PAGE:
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Take yourself back in time. It is 1700 and you are in the studio of your teacher, Arcangelo Corelli, in Rome. He has just demonstrated to you a passage from his newly-published Sonate a Violino e Violone o Cimbalo, and now asks you: ‘non l’intendite parlare?’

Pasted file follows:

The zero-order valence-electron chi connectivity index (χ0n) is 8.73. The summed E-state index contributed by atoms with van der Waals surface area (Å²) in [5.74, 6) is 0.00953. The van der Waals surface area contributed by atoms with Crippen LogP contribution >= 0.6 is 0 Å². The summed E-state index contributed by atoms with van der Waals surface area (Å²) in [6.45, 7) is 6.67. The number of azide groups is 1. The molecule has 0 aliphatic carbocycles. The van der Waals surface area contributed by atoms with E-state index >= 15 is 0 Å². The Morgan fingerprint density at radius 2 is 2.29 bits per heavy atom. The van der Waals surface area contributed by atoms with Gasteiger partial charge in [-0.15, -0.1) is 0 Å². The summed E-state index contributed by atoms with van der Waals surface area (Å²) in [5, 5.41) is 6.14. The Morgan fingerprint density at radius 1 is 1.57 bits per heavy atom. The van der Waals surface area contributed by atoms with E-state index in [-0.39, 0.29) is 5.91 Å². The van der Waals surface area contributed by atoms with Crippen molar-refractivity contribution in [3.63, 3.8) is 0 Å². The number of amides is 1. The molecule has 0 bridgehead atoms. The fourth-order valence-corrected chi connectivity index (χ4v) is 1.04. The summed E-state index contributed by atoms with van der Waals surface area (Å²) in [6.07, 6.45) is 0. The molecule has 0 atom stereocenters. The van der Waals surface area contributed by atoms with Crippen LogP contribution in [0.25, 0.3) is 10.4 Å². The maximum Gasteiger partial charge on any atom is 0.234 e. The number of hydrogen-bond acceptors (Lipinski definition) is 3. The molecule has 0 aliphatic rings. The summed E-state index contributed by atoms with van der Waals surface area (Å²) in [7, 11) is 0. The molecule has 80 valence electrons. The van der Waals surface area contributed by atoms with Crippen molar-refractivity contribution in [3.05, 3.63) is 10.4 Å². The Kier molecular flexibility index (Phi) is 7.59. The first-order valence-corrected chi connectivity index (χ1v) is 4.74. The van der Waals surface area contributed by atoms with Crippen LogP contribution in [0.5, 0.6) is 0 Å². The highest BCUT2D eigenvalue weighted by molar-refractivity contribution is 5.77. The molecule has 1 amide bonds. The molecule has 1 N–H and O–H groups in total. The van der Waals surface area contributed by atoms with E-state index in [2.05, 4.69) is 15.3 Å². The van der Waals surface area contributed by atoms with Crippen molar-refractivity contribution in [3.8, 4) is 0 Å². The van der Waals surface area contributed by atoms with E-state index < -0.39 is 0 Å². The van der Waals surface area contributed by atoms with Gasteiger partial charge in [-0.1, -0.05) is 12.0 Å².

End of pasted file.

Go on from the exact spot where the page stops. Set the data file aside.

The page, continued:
‘Do you not hear it speak?’ In that question, Corelli captures the essentials of musical performance in the eighteenth century. The composer (who in the eighteenth century was so often also the performer) expected his music to be rendered sensible, expressive, meaningful by being spoken. The performer (whether or not synonymous with the composer) had a duty to make that music speak by reading the signs it contained (whether notated or not) and applying performance conventions to them that differed widely across Europe, and were diversely recorded in vocal and instrumental treatises published throughout the century in many places and in many languages. All such treatises, though, presumed the same thing: that the performer will afford the music a way of being spoken. The instrument or voice was a related tool (combining with the performer’s skill) that allowed the music to speak, and to speak appropriately. Finally, the audience expected the music to speak to them. Music was a kind of Rhetoric.